Then I showed the video uninterrupted. And asked everyone to come up with some questions, which they shared in pairs and then all together.
Here were our collective questions:
- How can you predict the number of shaded squares based on the dimensions of a rectangle? How could you find the number of shaded squares touched by the diagonal without counting them?
What is the pattern/relationship between the length/side/area/perimeter of each rectangle and the number of shaded squares touched by the diagonal?
- Which kinds of rectangles produce the most shaded squares as a percentage of their total area? Which produce the fewest?
- Will the number of shaded squares in a square always be equal to the length of a side? If so, why?
- Given different rectangles with the same perimeter, which dimensions would give you the most shaded squares? How about for different rectangles with the same area?
- Why were there two rows that had three shaded squares in the 10 x 7 rectangle? Is there a pattern in the number of shaded squares in each row?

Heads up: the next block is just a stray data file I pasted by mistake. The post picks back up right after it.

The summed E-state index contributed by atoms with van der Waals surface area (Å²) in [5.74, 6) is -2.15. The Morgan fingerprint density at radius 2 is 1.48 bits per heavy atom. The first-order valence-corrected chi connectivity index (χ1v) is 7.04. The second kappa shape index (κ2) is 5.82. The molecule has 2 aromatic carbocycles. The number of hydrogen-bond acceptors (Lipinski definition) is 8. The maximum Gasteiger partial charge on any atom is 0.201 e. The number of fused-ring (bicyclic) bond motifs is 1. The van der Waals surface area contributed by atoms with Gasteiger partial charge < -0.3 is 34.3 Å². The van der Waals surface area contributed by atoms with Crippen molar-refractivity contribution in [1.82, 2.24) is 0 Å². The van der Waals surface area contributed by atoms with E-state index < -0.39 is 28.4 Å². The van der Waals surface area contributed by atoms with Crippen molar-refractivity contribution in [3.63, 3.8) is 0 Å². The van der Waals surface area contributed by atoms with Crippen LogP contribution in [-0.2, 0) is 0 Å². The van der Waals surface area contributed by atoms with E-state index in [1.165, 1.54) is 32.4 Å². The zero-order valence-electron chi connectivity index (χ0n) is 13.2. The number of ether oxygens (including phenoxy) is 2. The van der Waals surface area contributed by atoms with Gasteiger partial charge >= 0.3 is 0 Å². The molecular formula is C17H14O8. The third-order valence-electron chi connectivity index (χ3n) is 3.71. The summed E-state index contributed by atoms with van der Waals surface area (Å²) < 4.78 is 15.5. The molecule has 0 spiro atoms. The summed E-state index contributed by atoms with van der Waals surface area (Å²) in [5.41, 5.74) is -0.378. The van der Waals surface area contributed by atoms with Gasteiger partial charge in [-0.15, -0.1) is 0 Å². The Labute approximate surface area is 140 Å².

- How many shaded squares will there be in that last rectangle in the video?
I said, “There are a lot of questions here and there is certainly room for larger and more prolonged explorations. Since we’re limited by time, I wonder if we could all work on the same one. The one I’ve been struggling with and could use your help with is the first one.”
How can you predict the number of shaded squares based on the dimensions of a rectangle? How could you find the number of shaded squares touched by the diagonal without counting them?
Then I broke the group up into pairs and gave out large sheets of square-inch newsprint for teams to draw on. I also shared an applet developed by David Cox which allows you to create rectangle and calculate the number of shaded squares quickly and precisely. (The applet was an especially important tool for me to check the number of shaded squares. Even the slightest imprecision in your line and you can miss a square or add one that doesn’t belong.)